Real terms

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1. Inflation - comparative measures - money terms.

A real terms measure is one which has been restated to exclude the effects of inflation.

When inflation is positive, real terms measures of future amounts are correspondingly smaller, the effects of inflationary growth having been stripped out.


If £100 is invested for a year

at a nominal rate of 10% and

inflation is 2%,

we can say that the nominal rate is 10%,

but the real rate is only:

= (1.10 / 1.02) - 1

= 7.84%

all rates being expressed as effective annual rates.

This is because goods which cost £100 today will cost £102 in a year's time.

Therefore only a 7.84% return has been made if we take into account the new prices of goods.

Notice how the inflation rate and the real terms rate compound together to produce the nominal (money terms) rate.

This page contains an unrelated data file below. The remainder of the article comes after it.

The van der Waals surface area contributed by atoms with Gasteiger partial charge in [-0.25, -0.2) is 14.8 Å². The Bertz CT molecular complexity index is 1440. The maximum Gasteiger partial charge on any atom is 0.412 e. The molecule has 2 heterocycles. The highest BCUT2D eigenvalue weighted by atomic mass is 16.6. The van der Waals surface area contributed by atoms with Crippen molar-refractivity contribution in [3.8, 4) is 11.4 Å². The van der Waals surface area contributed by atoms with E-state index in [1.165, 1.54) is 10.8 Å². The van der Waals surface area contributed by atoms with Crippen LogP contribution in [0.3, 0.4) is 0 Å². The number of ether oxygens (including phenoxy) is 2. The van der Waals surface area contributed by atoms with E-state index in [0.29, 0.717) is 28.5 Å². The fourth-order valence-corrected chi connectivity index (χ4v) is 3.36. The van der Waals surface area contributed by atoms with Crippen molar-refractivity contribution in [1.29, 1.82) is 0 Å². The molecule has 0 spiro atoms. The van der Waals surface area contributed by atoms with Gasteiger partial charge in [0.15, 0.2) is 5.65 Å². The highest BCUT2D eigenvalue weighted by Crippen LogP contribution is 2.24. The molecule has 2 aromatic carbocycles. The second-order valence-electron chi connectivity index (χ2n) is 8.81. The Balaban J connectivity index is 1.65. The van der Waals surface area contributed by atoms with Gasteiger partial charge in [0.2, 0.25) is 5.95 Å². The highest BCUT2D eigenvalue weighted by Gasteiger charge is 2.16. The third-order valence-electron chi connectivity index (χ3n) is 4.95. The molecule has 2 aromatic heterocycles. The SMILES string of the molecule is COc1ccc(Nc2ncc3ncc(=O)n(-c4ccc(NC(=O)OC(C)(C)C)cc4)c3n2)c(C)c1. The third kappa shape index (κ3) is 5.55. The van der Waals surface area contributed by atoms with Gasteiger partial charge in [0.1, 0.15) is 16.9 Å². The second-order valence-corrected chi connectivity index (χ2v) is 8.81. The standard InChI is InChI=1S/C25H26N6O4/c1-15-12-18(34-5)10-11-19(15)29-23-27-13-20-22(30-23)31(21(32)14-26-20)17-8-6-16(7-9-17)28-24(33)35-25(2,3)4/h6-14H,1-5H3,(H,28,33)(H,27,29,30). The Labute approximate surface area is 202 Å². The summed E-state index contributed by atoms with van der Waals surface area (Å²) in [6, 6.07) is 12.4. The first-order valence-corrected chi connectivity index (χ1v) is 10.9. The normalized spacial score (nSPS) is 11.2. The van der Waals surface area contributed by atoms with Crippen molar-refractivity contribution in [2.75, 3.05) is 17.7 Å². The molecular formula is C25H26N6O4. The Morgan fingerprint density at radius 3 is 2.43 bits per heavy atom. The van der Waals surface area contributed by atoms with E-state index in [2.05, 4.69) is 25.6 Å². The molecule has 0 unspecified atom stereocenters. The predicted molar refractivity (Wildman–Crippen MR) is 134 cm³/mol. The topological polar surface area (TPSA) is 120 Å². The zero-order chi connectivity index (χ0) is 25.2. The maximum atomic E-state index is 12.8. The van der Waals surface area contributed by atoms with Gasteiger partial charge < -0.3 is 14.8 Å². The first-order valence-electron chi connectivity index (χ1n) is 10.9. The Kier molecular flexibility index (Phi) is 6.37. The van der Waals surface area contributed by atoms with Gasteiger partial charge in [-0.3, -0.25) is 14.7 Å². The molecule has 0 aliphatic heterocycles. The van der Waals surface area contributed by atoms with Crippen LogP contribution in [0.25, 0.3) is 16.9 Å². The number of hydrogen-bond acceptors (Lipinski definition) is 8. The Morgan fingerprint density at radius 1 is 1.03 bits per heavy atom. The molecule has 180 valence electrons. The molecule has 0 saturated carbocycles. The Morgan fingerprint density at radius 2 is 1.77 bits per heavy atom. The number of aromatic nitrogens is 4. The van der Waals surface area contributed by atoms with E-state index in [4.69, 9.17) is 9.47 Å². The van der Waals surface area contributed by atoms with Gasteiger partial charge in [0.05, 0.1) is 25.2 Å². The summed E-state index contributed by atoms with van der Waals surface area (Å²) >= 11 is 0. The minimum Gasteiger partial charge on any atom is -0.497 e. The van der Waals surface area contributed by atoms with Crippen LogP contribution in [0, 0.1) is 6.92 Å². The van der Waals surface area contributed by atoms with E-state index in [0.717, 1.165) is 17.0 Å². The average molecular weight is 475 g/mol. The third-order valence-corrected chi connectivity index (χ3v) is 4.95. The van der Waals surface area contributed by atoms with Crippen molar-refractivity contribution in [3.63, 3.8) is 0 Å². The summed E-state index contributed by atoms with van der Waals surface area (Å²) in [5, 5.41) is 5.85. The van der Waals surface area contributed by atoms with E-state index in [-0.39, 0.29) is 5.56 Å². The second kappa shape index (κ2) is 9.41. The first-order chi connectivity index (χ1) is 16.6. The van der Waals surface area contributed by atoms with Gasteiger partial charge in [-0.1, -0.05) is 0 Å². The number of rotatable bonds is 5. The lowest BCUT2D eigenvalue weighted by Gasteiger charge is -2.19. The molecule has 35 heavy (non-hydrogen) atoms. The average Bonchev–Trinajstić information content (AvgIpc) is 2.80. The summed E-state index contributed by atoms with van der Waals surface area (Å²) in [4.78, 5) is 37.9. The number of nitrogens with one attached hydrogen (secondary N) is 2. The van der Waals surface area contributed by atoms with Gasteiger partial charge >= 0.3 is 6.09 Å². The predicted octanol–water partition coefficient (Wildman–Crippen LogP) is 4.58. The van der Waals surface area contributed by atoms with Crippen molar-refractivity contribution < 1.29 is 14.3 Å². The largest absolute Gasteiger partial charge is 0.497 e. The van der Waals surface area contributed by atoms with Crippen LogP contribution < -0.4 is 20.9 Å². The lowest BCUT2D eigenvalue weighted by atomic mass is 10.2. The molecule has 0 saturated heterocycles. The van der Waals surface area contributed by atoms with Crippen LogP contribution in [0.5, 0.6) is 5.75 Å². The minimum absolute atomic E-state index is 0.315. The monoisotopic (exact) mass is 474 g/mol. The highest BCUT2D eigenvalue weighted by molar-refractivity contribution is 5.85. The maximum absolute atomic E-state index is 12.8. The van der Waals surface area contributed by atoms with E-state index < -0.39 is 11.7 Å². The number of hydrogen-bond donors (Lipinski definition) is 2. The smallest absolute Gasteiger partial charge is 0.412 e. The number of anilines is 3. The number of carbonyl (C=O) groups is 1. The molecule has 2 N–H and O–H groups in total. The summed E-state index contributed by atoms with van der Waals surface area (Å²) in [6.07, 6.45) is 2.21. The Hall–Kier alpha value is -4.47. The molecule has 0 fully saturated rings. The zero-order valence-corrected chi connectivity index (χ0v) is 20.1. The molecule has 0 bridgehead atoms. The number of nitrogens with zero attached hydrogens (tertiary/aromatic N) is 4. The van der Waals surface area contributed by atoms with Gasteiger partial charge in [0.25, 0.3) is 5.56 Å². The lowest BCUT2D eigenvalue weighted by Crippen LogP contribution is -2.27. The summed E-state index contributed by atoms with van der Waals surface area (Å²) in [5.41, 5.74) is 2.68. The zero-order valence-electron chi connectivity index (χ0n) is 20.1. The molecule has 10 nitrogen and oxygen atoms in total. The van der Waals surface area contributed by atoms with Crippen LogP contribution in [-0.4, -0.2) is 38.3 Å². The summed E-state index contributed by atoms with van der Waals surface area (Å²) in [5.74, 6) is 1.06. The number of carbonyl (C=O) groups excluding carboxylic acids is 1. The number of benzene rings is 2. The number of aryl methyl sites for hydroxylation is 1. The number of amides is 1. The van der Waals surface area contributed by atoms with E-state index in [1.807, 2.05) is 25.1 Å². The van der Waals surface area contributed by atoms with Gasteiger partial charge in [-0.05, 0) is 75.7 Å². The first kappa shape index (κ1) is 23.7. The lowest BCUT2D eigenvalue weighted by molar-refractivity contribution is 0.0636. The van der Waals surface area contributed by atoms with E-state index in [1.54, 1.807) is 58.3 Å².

2. Theory - practical application - greenwash.

Real terms significance and application generally refers to important actions and the actual net effects of those important actions.

Contrasted with statements or activities that are not backed up with such actions.

For example, greenwashing activities are ones that have minimal positive environmental impact in real terms.

See also

Other resources

The real deal, The Treasurer student article